Profile Type: Artist
NEFA Grant Recipient

Larry Spotted Crow Mann is an award-winning writer, poet, and cultural educator, He is a traditional storyteller, tribal drummer/dancer, actor, filmmaker, and motivational speaker involving youth sobriety and cultural and environmental awareness. Mann is the Co-director of the Ohketeau Cultural Center and Founder of the Native Youth Empowerment Foundation and former board member of the Nipmuk Cultural Preservation Trust. He served on the Review Committee for The Native American Poets Project at the Peabody Museum of Archaeology & Ethnology.

Mann has traveled worldwide to schools, colleges, powwows, and organizations sharing music, culture, and history of the Nipmuc people. He is known for his literature and traditional Nipmuc stories, which he’s shared from Ecuador to Sweden. The work is intersectional, building bridges from Native to non-Native communities helping create intentional relationships. His work connects Indigenous populations with resources and potential allies.

Mann had an active role in the PBS Native American Miniseries “We Shall Remain.” (see samples) and was the winner of the NPS 2007 Award for Interpretive Media for “Living in Two Worlds: Native American Experiences on the Boston Harbor Islands” and “First Patriots,” produced by Aaron Cadieux. He featured in X-MEN- The New Mutants released in 2020. Most recently, he was awarded a NEFA: NEW WORK NEW ENGLAND grant to write and produce a documentary film: Indigenous Voices in Photo, Film, and Story.

The film will be an Indigenous educational Docu-Film: This voyage focuses on the iconic photo of a 12-year-old Nipmuc boy named Anoki Mann. The photo would later capture the hearts of an entire nation when it became the cover photo for Larry Spotted Crow Mann’s award-winning novel, The Mourning Road to Thanksgiving. A deeper and not so pleasant story that developed in contrast was in the actions of Native American appropriation and exploitation of the same photo, including some people claiming to be Anoki’s grandfather. Anoki, now 22, will share his experience growing up as a Native American and the challenges he’s faced dealing with the photo being falsely used. The film includes many voices from the Nipmuc community about how Native appropriation and marginalization has impacted their lives.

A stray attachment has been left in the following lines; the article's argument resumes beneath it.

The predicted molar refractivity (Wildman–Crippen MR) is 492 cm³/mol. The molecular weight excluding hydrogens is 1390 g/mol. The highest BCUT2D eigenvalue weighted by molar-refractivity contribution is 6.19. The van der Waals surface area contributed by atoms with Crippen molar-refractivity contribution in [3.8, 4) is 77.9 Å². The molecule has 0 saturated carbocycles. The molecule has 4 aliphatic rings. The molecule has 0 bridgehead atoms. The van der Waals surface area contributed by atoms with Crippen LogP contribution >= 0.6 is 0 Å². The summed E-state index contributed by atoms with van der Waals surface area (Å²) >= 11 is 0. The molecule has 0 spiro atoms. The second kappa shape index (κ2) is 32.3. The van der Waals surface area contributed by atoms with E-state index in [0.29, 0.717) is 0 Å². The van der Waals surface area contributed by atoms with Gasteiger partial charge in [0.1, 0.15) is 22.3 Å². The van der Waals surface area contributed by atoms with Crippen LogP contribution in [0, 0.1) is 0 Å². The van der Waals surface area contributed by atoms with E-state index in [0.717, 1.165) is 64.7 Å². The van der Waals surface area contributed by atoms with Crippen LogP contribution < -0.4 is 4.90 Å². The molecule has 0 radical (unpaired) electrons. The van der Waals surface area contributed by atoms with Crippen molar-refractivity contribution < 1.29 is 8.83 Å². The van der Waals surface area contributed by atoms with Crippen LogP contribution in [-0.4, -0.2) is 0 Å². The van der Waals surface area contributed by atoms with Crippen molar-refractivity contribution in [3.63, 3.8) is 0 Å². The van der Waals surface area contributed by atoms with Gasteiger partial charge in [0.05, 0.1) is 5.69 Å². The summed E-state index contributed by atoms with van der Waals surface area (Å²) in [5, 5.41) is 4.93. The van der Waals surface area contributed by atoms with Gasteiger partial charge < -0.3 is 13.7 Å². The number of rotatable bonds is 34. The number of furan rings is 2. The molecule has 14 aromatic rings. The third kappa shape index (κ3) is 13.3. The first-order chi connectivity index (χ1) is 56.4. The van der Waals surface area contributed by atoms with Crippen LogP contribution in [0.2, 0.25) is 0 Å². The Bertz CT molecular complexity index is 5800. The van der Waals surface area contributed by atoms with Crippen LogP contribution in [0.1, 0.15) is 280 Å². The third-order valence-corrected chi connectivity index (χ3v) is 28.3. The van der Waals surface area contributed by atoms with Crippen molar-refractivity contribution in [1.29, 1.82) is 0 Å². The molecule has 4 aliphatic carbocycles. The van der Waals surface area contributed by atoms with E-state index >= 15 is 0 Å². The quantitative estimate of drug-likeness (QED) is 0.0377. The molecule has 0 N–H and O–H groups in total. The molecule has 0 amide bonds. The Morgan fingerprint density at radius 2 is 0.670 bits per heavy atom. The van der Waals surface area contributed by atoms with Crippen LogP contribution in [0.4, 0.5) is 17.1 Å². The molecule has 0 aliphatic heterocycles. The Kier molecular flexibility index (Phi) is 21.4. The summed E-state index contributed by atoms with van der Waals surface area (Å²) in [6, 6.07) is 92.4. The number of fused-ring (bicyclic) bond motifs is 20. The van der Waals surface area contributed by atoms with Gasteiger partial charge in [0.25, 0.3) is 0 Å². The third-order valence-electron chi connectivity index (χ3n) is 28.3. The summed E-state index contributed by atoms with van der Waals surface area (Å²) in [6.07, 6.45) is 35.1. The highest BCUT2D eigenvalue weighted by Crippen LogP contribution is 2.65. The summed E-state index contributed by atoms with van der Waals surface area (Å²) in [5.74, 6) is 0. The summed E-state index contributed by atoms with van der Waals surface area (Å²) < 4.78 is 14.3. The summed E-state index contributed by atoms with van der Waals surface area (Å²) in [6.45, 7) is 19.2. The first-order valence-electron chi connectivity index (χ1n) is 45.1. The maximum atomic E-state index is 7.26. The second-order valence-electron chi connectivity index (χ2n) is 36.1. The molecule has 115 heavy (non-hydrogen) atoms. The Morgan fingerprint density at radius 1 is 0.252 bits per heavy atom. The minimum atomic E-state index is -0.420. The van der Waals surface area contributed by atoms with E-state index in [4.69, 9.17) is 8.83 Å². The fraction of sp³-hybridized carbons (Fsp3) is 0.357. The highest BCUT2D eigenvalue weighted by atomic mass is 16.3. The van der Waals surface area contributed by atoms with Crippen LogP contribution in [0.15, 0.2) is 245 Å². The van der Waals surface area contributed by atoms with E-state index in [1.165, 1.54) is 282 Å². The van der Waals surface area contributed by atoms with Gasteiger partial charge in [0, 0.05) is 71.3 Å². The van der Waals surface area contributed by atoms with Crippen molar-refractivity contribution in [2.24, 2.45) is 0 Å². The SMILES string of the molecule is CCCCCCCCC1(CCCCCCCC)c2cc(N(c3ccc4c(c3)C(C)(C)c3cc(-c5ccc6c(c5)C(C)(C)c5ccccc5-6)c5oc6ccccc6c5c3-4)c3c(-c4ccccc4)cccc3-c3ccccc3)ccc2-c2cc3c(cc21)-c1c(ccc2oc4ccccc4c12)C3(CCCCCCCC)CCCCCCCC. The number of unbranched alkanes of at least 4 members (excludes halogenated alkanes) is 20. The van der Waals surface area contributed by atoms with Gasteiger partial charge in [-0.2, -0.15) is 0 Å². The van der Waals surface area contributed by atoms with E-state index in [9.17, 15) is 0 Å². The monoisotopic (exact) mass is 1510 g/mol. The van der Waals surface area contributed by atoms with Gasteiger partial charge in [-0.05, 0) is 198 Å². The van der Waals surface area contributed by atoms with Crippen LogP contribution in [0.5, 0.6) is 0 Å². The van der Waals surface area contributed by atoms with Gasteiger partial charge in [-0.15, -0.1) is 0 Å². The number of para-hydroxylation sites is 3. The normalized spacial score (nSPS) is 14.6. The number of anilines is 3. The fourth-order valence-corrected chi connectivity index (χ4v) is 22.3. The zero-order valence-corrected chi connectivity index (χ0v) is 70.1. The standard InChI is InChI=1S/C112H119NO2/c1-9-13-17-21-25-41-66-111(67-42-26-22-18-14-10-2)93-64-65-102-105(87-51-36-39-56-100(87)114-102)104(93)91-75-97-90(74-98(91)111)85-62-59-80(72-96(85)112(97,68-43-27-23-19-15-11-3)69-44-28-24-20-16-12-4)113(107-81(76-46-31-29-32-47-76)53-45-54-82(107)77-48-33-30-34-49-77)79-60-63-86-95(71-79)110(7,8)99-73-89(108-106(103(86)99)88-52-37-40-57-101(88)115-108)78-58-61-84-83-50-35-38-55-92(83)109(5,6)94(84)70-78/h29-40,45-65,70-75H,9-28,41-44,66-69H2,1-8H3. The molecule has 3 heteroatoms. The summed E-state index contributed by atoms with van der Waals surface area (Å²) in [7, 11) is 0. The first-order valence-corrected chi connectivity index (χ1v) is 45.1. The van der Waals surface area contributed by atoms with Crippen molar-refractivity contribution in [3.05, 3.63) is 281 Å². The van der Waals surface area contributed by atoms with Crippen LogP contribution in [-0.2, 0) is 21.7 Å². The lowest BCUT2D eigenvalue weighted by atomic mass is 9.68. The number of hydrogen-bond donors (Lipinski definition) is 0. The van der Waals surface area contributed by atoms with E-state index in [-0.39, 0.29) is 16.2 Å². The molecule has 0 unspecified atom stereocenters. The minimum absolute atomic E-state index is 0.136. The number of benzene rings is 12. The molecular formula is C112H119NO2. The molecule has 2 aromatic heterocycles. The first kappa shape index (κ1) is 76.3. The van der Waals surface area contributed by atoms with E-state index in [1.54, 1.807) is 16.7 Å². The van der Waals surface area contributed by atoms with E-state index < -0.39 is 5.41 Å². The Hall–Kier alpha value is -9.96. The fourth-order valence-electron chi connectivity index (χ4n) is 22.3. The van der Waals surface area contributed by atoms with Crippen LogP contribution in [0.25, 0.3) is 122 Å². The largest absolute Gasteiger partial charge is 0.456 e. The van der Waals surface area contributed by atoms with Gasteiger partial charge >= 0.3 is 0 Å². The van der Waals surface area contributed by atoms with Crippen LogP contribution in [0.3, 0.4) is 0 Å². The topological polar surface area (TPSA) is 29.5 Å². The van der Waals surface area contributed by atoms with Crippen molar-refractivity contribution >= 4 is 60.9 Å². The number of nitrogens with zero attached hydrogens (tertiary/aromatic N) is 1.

This year Larry became a playwright. His new work, Freedom in Season, commissioned by Double Edge Theatre and scheduled for 2021/22.
As a musician, the drum, which is the heartbeat of Mother Earth, holds a special place for Mann. Along with his sons and cousins, he formed the Native American Drum Group, Quabbin Lake Singers, in 2000. They composed their first CD, Young Hearts Old Traditions, in 2004, recorded by Sharp Recording Studio®. Mann continues singing with hand drum, or water drum, style for social and spiritual occasions.

I Have Worked With

  • February 2020

    Larry Spotted Crow  Mann shared the podium with one of the most revered traditional Tribal Elders of the Cañari People of Ecuador, Julio Morquecho.
    “What an extraordinary experience it has been. It was truly an honor to listen, learn and share the podium with Julio Morquecho.  I want to thank all the staff at the Catholic University of Cuenca; and especially Augusto Cabrera and Elisa Fuller for putting all the right contacts in place to make this happen. Special thanks to all the people of Cuenca, Ecuador who came out learn about the Indigenous People of the North East USA. We had a full house.! The dialogue was robust, engaging and has set the stage for future collaboration.” - Mann

  • July 2019

    Performance presented by the Framingham History Center's Summertime on the Common series. Mann shared Nipmuc stories and songs, and led the intergenerational audience in a traditional dance. 

  • January 2013

    The Massachusetts Departement of Public Health Community Board works to prevent drug and alcohol misuse and Native American teens. This work includes outreach, curriculum development and teaching cultural appropriate pedagogy to meet the needs of Native teens. 


  • NEFA Grantee
  • Artist

Contact Information

First Name: 
Larry Spotted Crow
Job Title/Position: 
Writer, Co-Director Ohketeau Cultural Center, Playwright, Native American Education
Physical Address: 
Webster, MA 01570
Last Name: 


Profile Type: 
Primary Discipline: 
Theater - Storytelling
Additional Disciplines: 
Dance - Ethnic
Dance - Traditional
Humanities - Cultural Heritage
Literary Arts- Fiction
Literary Arts - Non-Fiction
Literary Arts - Poetry
Literary Arts - Spoken Word
Music - Ethnic / World
Music - Native American Drum
Theater - Playwriting
Theater - Solo / One-Person Show
Theater - Storytelling
Year Founded: 
Populations Served: 
General Public
Native American Tribes
School Groups
Languages Available: 
Native American / Indigenous
Institution/Business Type: 
Artist (Individual)
Activities and Services: 
Arts for Social Change / Creative Activism
Community Arts
Performance / Concert / Reading
Workshops / Demonstrations / Master Class
Events Per Year: 
Seasons Active: 
Geographic Reach: 

Affiliations and Accomplishments

Native American WordCraft Circle of Writers Award 2015 for The Mourning Road to Thanksgiving
I am a NEFA Grant Recipient

I am a Touring Artist

I am NEST eligible
Technical Requirements: 
I need very little technical requirements and travel with most of my props and costumes.
Fee Range Minimum: 
Fee Range Maximum: 
State of Residence: 
Minimum Number of Performers: 
Maximum Number of Performers: 

I am a Teaching Artist

Teaching Settings: 
Afterschool Program
Community Site / Center
School / University
Subject Areas: 
Arts Integration - Communications
Arts Integration - Health
Ages Served: 
Elementary School-age
Middle School-age
High School-age
Fee Range Minimum: 
Fee Range Maximum: